Moderators of Parents’ Perceptions of the Neighborhood Environment and Children’s Physical Activity, Time Outside, and Screen Time

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Stephen Hunter
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Valerie Carson
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Anna Timperio
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Jo Salmon
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Alison Carver
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Jenny Veitch
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Background: Increased physical inactivity and sedentary behavior among children are a global health concern. Purpose: Examine associations between parents’ perceived neighborhood environment and children’s physical activity, outside time, and screen time, and whether these associations were moderated by age and socioeconomic position (SEP). Methods: Parents (N = 1212) completed a survey during the Recording and EValuating Activity in a Modified Park study. The neighborhood perceptions (social and physical environment), children’s age, physical activity, outside time, and screen time were parent-reported. The SEP was derived from the Index of Relative Socio-economic Advantage and Disadvantage. Multiple linear and logistic regressions were performed with age and SEP interactions. Results: Favorable perceptions of opportunities to be active and exercise were associated with a higher likelihood of meeting physical activity guidelines. Favorable perceptions of neighborhood ease for walking and a larger social network were also associated with more outdoor time. Moderation analyses revealed that favorable perceptions of several physical and social neighborhood environment features were associated with a higher likelihood of meeting physical activity guidelines in the high-SEP group and were negatively associated with preschoolers’ weekday screen time. Conclusion: Future neighborhood environment initiatives and interventions aiming to promote active living communities should consider differences in age and SEP.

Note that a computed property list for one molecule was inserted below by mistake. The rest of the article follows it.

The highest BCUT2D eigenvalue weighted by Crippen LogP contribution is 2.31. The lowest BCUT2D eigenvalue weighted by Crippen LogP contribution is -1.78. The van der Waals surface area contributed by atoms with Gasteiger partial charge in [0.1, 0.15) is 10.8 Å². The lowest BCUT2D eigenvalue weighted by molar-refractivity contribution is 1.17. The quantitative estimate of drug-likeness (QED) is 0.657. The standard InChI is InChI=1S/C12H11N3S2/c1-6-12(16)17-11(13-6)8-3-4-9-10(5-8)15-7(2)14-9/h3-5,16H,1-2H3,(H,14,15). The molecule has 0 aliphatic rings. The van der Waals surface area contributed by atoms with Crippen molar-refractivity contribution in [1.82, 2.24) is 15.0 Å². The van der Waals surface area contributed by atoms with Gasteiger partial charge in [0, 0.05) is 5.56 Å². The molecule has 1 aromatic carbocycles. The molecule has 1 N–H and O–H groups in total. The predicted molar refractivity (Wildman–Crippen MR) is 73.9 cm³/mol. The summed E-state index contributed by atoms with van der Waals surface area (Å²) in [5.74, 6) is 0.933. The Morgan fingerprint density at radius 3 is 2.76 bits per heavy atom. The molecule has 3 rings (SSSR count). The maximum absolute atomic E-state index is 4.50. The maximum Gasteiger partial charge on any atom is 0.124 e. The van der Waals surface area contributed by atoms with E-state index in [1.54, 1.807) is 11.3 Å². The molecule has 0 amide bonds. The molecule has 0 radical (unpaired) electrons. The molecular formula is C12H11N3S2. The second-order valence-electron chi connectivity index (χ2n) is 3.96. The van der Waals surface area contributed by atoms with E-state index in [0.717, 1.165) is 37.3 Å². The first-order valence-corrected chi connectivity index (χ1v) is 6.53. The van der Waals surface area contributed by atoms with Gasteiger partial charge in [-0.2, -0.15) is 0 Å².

Hunter and Carson are with the Faculty of Kinesiology, Sport, and Recreation, University of Alberta, Edmonton, AB, Canada. Timperio, Salmon, and Veitch are with the Institute for Physical Activity and Nutrition (IPAN), School of Exercise and Nutrition Sciences, Deakin University, Geelong, VIC, Australia. Carver is with the Mary MacKillop Institute for Health Research, Australian Catholic University, Melbourne, VIC, Australia.

Hunter (Stephen1@ualberta.ca) is corresponding author.

Supplementary Materials

    • Supplementary Table 1 (PDF 103 KB)
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